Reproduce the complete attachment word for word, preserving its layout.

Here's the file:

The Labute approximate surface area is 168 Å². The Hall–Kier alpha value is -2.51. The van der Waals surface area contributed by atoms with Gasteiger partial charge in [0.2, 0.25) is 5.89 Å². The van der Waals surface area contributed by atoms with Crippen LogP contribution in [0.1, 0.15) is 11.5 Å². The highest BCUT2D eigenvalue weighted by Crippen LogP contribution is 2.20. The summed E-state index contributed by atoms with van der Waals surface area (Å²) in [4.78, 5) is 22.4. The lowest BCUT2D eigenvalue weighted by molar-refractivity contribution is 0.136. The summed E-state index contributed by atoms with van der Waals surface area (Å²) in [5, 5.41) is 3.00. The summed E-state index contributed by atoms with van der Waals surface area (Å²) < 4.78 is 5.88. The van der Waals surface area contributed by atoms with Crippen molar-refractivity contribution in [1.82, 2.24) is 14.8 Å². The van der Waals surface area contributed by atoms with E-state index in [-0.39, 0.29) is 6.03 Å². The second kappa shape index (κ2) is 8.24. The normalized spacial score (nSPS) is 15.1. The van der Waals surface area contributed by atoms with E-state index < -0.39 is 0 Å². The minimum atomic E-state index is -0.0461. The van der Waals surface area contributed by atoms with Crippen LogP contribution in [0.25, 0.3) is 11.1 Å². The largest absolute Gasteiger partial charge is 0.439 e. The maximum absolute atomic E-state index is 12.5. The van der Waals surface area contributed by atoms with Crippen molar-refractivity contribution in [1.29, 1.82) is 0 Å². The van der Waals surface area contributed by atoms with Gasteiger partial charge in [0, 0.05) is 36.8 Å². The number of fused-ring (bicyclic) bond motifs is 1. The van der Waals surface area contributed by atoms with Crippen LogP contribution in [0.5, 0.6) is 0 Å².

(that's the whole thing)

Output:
The Labute approximate surface area is 168 Å². The Hall–Kier alpha value is -2.51. The van der Waals surface area contributed by atoms with Gasteiger partial charge in [0.2, 0.25) is 5.89 Å². The van der Waals surface area contributed by atoms with Crippen LogP contribution in [0.1, 0.15) is 11.5 Å². The highest BCUT2D eigenvalue weighted by Crippen LogP contribution is 2.20. The summed E-state index contributed by atoms with van der Waals surface area (Å²) in [4.78, 5) is 22.4. The lowest BCUT2D eigenvalue weighted by molar-refractivity contribution is 0.136. The summed E-state index contributed by atoms with van der Waals surface area (Å²) in [5, 5.41) is 3.00. The summed E-state index contributed by atoms with van der Waals surface area (Å²) < 4.78 is 5.88. The van der Waals surface area contributed by atoms with Crippen molar-refractivity contribution in [1.82, 2.24) is 14.8 Å². The van der Waals surface area contributed by atoms with E-state index in [-0.39, 0.29) is 6.03 Å². The second kappa shape index (κ2) is 8.24. The normalized spacial score (nSPS) is 15.1. The van der Waals surface area contributed by atoms with E-state index < -0.39 is 0 Å². The minimum atomic E-state index is -0.0461. The van der Waals surface area contributed by atoms with Crippen LogP contribution in [0.25, 0.3) is 11.1 Å². The largest absolute Gasteiger partial charge is 0.439 e. The maximum absolute atomic E-state index is 12.5. The van der Waals surface area contributed by atoms with Crippen molar-refractivity contribution in [1.29, 1.82) is 0 Å². The van der Waals surface area contributed by atoms with Gasteiger partial charge in [0, 0.05) is 36.8 Å². The number of fused-ring (bicyclic) bond motifs is 1. The van der Waals surface area contributed by atoms with Crippen LogP contribution in [0.5, 0.6) is 0 Å².